The More You Can See, The More You Can Save

The Big Picture

Spend visibility is the primary goal of spend analysis. To see where the savings are, you need a 360° view of your addressable spend. Spendata gives you the whole picture with eye-opening insights that lead to real value.

Where Do I Look for Savings?

Start With the Usual Suspects

Many spend analysis projects begin by identifying the usual suspects — categories of spend that are the hardest to control and most likely to yield savings. Here is a short list of spend categories that usually fall into that category.


Solving the Maverick Spend Mystery

Stop off-contract buying

Maverick spenders probably don’t realize that every dollar spent off-contract represents a loss for the company. If purchasing negotiates a 10% discount with a supplier, but 50% of the expected spending is off-contract, half the potential savings are never realized.

A Gateway to Process Improvement

Why Spend Analysis is Critical for the Entire Purchase-to-Pay Process

The process of analyzing spend uncovers numerous opportunities to make system changes and improvements throughout the purchase-to-pay-process. Here are a few key business processes that depend on spend analysis to succeed.


Use the 80-20 Rule to Full Advantage

Does 20% of Spend Require 80% of Resources?

One way to approach a spend analysis challenge is to ask: Which actions will produce the most dramatic results? This strategy leverages what's known as the 80/20 rule. For example, it follows that by focusing on the 20% of suppliers who receive the largest share of spend, you are likely to find the largest potential for savings. But don't stop there. By applying the same rule to the remaining 80% who receive smaller amounts of spend, you may find even greater savings.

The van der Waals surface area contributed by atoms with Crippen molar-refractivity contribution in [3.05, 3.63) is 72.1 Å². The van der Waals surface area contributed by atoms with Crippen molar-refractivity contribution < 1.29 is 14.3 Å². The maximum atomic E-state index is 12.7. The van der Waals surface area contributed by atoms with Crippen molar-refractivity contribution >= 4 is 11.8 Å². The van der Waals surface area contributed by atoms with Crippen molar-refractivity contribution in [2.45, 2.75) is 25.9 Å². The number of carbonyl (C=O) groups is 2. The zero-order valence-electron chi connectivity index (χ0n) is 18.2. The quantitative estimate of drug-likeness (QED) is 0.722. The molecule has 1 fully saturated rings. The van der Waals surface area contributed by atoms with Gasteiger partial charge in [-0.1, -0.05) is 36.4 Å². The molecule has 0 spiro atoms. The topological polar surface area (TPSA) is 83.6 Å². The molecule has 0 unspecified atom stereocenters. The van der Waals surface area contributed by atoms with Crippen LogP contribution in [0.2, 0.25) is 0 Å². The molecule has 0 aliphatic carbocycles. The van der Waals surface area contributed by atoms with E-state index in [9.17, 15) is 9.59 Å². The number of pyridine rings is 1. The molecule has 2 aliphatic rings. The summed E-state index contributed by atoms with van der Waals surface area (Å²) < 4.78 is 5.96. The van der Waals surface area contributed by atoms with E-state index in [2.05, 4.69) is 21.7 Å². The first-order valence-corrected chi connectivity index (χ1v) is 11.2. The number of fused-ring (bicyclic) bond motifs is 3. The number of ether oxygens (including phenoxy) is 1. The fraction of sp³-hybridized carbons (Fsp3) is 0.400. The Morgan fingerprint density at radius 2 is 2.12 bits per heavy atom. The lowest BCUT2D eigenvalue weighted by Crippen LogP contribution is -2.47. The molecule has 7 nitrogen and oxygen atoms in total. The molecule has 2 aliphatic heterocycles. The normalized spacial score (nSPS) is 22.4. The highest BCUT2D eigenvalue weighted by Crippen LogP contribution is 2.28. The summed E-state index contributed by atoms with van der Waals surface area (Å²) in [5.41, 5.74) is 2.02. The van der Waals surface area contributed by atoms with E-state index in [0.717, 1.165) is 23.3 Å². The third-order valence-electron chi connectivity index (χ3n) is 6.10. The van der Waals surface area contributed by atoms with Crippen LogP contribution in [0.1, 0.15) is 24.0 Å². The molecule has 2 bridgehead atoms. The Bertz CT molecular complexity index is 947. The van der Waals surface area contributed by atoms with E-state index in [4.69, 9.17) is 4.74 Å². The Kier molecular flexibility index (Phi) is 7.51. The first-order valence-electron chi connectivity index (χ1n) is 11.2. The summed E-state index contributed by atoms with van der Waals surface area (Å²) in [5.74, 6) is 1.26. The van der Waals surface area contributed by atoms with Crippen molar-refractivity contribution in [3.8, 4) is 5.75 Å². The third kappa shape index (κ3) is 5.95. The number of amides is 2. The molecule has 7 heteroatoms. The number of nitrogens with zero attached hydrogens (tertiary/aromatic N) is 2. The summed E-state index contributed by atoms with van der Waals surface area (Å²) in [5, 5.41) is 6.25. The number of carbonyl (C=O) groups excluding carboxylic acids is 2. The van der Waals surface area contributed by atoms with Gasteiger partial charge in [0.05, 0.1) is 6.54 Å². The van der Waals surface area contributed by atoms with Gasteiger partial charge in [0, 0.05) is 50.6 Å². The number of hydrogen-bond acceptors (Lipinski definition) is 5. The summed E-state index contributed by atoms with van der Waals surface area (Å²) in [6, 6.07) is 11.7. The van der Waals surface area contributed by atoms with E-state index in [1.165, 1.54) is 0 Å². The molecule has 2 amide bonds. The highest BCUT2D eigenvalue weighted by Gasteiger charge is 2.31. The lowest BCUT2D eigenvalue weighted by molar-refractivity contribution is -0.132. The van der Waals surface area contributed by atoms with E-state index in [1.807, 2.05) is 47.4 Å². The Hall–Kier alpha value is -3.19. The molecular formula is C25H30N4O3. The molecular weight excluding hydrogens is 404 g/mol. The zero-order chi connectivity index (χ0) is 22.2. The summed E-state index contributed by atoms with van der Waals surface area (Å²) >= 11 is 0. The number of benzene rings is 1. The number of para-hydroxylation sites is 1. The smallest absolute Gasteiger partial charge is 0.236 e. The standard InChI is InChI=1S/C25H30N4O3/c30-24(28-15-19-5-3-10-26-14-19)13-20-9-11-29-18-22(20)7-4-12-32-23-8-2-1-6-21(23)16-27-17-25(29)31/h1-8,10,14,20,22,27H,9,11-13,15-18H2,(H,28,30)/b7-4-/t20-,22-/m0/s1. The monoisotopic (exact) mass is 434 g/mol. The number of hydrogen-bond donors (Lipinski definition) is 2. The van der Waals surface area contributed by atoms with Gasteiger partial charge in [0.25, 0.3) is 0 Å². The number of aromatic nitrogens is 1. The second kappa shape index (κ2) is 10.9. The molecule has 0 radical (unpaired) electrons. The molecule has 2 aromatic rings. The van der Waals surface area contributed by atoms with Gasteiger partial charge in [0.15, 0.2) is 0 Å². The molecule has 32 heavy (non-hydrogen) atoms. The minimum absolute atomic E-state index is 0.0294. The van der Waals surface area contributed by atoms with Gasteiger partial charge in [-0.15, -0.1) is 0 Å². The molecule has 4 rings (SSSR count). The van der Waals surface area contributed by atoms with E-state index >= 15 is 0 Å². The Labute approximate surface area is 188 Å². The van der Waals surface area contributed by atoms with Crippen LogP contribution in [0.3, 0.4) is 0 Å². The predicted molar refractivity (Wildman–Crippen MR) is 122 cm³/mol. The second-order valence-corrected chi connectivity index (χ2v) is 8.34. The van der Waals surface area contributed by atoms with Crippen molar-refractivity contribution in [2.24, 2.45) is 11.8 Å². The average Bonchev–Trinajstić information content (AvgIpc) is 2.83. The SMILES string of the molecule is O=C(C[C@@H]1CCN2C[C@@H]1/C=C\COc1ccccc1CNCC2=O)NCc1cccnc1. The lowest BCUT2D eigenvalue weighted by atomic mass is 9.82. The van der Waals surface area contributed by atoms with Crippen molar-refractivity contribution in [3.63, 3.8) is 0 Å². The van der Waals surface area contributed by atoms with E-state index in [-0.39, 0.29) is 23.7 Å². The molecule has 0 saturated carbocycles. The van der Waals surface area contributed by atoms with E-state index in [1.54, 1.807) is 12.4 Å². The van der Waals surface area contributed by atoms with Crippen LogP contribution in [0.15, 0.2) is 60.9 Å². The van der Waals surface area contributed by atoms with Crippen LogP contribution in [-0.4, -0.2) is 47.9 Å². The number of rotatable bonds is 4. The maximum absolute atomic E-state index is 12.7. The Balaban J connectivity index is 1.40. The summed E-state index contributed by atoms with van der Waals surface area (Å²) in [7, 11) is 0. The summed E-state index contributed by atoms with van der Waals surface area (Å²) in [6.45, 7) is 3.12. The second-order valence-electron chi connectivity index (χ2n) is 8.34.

Spend Oddities Are Often Saving Opportunities

Good Analysts Ask a Lot of Questions

The goal of spend analysis is simple: find the difference between what the organization thinks is happening with spending and what is actually happening. The spend analyst accomplishes this by searching for spending patterns that stand out or differ in some way from what he or she expects to see.


Rationalizing Your Suppliers

How Many Do You Really Need?

Determining the right number of suppliers for a commodity is a balancing act. Risk is on one side, and cost savings is on the other. Having a lot of suppliers can feel like an insurance policy, but it can reduce your buying power. Depending on too few suppliers can also have serious consequences. The Answer: Implement a new strategy or update the old one to get cost and risk in check.